makes a generous pint (more than 473 ml)
about 2 lb. (907 kg) ripe mango
3 T (45 ml) water
1/4 c (50 g) brown sugar
2 T (30 g) coconut oil
1/4 t ( 1 g) salt
2 1/2 T (around 37 ml) fresh squeezed lime juice
Cut the mango fruit from the flat central seed. To do so, I like to use the stem as a guide and cut the "cheeks" away from either side. If it's difficult you may be cutting too deeply, and into the seed. Then score each half mango on the flesh side 3-4 times in one direction to the skin but not through, and then 3-4 times perpendicularly through the flesh so you have a grid cut into it. Flip the skin inside-out so that the cubes you have cut separate from each other and appear to pop out from the skin. Using a spoon, scoop the cut mango from the skin and into a medium saucepan. Repeat until all the mango is in the pan. Don't forget to peel the skin from the perimeter of the seed and cut the fruit that's still around the seed off into the pan with the rest of the mango.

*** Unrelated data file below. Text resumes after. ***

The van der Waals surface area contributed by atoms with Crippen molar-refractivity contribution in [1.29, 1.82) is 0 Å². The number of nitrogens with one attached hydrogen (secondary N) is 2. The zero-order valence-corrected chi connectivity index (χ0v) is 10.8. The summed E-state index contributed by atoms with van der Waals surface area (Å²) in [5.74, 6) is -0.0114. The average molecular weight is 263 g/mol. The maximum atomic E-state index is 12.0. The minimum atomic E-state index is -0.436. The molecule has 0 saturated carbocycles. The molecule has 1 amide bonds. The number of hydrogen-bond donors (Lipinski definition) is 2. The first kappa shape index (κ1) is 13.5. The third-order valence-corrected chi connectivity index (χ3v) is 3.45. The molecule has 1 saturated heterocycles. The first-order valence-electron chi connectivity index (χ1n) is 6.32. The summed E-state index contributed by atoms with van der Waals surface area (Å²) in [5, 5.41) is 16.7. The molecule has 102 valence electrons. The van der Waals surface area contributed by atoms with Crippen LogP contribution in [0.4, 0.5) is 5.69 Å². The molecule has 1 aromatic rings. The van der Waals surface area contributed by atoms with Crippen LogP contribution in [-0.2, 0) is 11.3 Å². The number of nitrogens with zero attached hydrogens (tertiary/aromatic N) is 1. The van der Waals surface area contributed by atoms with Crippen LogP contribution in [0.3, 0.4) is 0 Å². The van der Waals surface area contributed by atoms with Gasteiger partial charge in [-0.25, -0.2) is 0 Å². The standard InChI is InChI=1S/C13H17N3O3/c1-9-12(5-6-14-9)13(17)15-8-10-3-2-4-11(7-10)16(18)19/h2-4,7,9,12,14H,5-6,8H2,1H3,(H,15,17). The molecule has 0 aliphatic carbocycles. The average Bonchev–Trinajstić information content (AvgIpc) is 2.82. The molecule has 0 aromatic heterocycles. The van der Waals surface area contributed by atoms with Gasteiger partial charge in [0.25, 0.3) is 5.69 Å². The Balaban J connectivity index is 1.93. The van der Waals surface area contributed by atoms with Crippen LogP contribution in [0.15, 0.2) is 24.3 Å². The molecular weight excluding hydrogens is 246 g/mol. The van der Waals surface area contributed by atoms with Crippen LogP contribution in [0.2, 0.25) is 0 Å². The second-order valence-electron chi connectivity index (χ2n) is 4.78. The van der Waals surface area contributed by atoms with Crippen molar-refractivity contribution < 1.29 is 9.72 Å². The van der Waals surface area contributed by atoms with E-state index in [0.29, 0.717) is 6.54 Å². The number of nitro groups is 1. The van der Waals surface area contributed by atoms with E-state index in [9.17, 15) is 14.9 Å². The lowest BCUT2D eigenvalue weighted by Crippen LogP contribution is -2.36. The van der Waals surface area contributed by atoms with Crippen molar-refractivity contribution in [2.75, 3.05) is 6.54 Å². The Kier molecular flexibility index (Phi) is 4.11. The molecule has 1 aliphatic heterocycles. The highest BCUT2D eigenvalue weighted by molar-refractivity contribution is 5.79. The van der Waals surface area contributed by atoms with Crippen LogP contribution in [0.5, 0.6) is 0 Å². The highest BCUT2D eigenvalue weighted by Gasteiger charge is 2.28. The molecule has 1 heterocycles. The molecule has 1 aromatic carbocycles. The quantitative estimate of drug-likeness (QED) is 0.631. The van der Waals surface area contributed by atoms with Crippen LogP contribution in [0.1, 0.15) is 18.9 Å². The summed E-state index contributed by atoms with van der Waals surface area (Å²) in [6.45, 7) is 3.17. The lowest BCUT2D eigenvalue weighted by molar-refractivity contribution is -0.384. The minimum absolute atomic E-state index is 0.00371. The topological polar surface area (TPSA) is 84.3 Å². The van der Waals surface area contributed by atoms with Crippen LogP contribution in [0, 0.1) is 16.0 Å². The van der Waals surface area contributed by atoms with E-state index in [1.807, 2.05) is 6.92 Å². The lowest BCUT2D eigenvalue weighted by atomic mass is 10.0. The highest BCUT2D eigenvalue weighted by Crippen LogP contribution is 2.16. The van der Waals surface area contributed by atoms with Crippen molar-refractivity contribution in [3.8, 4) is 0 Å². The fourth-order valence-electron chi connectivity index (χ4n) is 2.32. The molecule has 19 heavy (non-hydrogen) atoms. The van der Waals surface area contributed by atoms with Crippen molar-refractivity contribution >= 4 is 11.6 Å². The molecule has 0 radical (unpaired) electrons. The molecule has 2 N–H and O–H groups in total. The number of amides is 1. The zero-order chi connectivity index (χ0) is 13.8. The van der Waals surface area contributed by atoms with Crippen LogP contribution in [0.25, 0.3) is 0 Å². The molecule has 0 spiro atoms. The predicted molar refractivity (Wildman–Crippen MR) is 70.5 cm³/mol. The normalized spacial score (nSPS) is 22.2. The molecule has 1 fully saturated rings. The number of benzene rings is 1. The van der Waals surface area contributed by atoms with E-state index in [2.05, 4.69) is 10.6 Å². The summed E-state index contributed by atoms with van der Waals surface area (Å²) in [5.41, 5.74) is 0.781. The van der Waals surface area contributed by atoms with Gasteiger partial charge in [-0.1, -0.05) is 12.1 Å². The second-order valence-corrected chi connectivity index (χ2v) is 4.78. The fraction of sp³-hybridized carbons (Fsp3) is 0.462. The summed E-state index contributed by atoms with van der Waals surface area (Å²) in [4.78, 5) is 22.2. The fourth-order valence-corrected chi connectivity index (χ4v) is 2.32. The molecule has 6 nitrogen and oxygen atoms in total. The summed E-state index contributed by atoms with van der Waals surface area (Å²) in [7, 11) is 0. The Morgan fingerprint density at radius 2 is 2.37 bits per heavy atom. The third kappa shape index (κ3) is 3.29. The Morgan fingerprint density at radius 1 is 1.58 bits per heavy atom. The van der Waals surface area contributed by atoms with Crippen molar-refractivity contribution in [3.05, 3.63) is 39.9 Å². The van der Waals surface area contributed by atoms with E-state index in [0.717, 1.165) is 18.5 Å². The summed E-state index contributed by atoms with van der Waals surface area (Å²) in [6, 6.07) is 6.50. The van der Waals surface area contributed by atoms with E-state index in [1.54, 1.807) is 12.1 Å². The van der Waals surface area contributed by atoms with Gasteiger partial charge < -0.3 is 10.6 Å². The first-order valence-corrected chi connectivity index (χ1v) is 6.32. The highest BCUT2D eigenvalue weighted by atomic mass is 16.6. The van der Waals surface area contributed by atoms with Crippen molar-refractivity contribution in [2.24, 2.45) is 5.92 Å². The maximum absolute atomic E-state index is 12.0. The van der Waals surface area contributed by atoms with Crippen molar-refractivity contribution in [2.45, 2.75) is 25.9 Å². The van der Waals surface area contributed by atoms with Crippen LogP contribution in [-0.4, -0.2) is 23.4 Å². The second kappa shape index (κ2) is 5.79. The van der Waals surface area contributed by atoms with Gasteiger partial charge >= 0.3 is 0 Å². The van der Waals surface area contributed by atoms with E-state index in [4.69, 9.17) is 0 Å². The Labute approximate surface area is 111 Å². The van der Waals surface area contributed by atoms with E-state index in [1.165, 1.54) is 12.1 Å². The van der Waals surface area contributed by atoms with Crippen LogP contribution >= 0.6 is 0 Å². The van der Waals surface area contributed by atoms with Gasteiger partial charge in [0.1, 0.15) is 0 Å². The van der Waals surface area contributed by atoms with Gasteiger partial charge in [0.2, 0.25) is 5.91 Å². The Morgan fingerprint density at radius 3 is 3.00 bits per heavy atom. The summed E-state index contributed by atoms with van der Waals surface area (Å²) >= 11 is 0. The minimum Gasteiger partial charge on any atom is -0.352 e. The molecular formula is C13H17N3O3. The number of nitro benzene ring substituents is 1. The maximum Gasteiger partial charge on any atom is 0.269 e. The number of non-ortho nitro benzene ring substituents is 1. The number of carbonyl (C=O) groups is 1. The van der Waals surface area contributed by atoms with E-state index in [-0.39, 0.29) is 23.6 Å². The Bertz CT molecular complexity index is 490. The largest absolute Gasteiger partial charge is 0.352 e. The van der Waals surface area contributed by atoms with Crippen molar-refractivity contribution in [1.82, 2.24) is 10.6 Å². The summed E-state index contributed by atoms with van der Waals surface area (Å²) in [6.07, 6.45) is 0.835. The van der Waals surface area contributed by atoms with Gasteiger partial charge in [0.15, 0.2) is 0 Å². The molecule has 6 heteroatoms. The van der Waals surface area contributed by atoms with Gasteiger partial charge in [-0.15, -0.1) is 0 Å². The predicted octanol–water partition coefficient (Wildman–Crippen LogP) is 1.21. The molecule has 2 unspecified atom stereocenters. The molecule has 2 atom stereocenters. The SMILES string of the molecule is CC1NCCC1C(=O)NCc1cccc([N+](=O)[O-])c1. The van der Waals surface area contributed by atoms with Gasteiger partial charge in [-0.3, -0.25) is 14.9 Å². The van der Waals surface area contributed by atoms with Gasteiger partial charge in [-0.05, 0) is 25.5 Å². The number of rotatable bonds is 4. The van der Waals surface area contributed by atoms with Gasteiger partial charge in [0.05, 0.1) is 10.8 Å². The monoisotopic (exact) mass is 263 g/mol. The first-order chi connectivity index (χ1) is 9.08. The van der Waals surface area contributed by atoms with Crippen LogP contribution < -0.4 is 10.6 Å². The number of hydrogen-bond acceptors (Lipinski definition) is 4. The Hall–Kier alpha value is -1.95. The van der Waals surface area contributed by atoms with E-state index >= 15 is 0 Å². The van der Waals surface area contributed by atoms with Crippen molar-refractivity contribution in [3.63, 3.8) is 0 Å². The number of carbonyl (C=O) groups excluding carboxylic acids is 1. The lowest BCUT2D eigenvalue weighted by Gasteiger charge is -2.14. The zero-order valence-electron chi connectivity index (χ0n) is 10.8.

Add the water, brown sugar, coconut oil, and salt to the pan with the mango. Simmer over medium-low heat 3 minutes, stirring several times to make sure the fruit doesn't scorch.
Let the mixture cool slightly and then pour everything into the bowl of a food processor and process until smooth. Add the lime juice and process again until combined. Taste and adjust as necessary (salt, lime juice, a little extra water to thin the sauce).
If not using immediately, let cool completely, place in a covered container and refrigerate until ready to use (the sauce should be fine several days in the fridge). Bring to room temperature before using.